The latest Refn has more than one comparison to David Lynch’ “Mullholland Drive”. It is about a young girl trying to find her way in a poisonous, glamerous world (here modeling instead of film), the film is slow, weird, minimalistic with strange, surrealistic scenes and a story that does not quite ‘fit’. Even the minimalistic dialogues that Lynch likes to use can be found in “The Neon Demon”, but of course Refn is also a master of minimalism. Also in both films are high-contrast and bright images. Fear not, though, “The Neon Demon” is not a Lynch clone, it is very much, and very recognisably so, a Refn. He works a lot with face closup and the somewhat industrial soundtrack bring enlarged emotions which worked out pretty well.
The 16-year-old orphan from Georgia, Jesse, goes to LA to try to find her way into the world of modeling. She is immediately picked up as highly promising, this to the dismay of colleages / competitors. Being alone in a big city and in a poisonous world, Jesse is bounced between insecureness and overly-securedness.
The film is ‘normal scenes’ and also experimental scenes, quite like “Under The Skin” that I saw a day earlier. These scenes play in clubs, but also (as it seems) in Jesse’s head. Also the story develops towards a bloody mess.
When you know Refn, the film will have no big surprises. Perhaps it is stranger than his previous work. “The Neon Demon” is a very entertaining film if you enjoy the odd corner of filmmaking.
My my, what a cool film Refn delivered again. Julian is an American criminal living in Bangkok and together with his brother Billy runs drug traffic under supervision of his mother living in America. His brother proves to be a dirty bastard and gets killed. Since ‘only God forgives’ Julian and his mother set out for revenge, but each in their own way. They underestimate their opponent though.
“Only God Forgives” is a much like Refn’s previous film “Drive“. The main character is the same. The approach is the same, meaning that “Only God Forgives” is again minimalistic and extremely slow, but still a thriller, an action-thriller even. The camera work is great and there are more Lynch-like dark scenes in this latest film. Also again we have a few very violent outbursts. Yep, there are many things that “Drive” and “Only God Forgives” have incommon. The newest film is a little less predictable story-wise, has an equally good score, but (of course) less originality. Still I think that both will remain some of my favourite films for a while to come.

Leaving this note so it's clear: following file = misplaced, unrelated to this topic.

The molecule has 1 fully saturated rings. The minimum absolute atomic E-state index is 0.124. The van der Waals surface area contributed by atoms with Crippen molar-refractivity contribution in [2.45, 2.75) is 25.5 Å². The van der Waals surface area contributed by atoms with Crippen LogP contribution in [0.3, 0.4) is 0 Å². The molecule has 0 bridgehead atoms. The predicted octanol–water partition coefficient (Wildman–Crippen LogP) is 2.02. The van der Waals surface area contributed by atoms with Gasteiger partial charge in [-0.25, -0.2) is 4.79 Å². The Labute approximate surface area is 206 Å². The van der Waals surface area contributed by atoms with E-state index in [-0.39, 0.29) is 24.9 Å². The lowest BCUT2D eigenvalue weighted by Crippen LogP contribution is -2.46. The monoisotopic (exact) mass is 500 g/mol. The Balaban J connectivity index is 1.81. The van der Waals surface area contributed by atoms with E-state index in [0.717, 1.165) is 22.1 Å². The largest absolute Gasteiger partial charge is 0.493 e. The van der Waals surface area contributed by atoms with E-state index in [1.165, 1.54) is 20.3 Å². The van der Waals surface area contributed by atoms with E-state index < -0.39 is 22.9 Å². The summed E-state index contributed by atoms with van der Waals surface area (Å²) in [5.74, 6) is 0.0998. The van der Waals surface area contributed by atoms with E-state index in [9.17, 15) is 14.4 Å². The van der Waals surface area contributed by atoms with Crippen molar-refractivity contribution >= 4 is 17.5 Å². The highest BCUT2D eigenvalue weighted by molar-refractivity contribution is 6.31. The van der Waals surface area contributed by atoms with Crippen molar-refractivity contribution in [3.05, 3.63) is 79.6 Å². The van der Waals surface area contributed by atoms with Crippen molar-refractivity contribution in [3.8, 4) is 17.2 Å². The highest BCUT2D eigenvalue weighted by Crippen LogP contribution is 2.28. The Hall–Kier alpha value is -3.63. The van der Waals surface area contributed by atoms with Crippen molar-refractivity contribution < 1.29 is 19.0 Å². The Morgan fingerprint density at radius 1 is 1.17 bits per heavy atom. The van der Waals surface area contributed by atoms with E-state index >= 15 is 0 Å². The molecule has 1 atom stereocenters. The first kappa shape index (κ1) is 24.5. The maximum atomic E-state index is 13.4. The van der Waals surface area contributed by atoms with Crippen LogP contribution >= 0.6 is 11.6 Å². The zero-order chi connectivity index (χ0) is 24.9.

Waiting for the upcoming “Only God Forgives”, I got myself an old film of Refn. “Fear X” has the Refn style I guess, a very slow-paced thriller. Security guard Harry’s wife got killed, apparently without reason. Obsessed with finding the murderer, just to ask: “why”, Harry spends all his time watching security tapes which certainly will contain the man he is looking for. Then the police puts him on the trail of a place where Harry and his wife spent holidays and Harry sets out with a few good leads.
“Fear X” has, like I said, a very slow pace, a minimalistic story, little dialogue, nicely dark ‘Lynchian’ scenes, a wonderfull minimalistic soundtrack created by Brian Eno and a couple of great hallucinary scenes.
Indeed, a good film of Nicholas Winding Refn.
It was a good weekend film-wise. Somehow inspite of the not very easy previous film “Walhalla Rising”, everybody seems to have seen and liked the latest Refn. “Drive” is not too common though, so perhaps it is a bit strange that the larger audience embraces it. Perhaps “Drive” is going to be the new “Pulp Fiction” which was something completely new when it came out, but most people agree that it is a modern classic. In any case, “Drive” came out to be a very slow action thriller. This indeed sounds strange, but it is exactly what it is. We follow a “driver” with different sides. In the first scene he is the driver of a getaway car, but after that he is an overly friendly neighbour, but it is very clear that he harbours deep waters. His darker side comes floating up when he gets involved in a situation that runs out of hand. A dark thriller with a few very violent outburst develop, but still mostly in a very slow pace. Refn worked out his idea perfectly and managed to make a very slow, but lively film with alternating speed, good use of music, good acting and inspite of the very thin and predictable story, a well-structured film. Indeed, “Drive” has the elements to become a classic.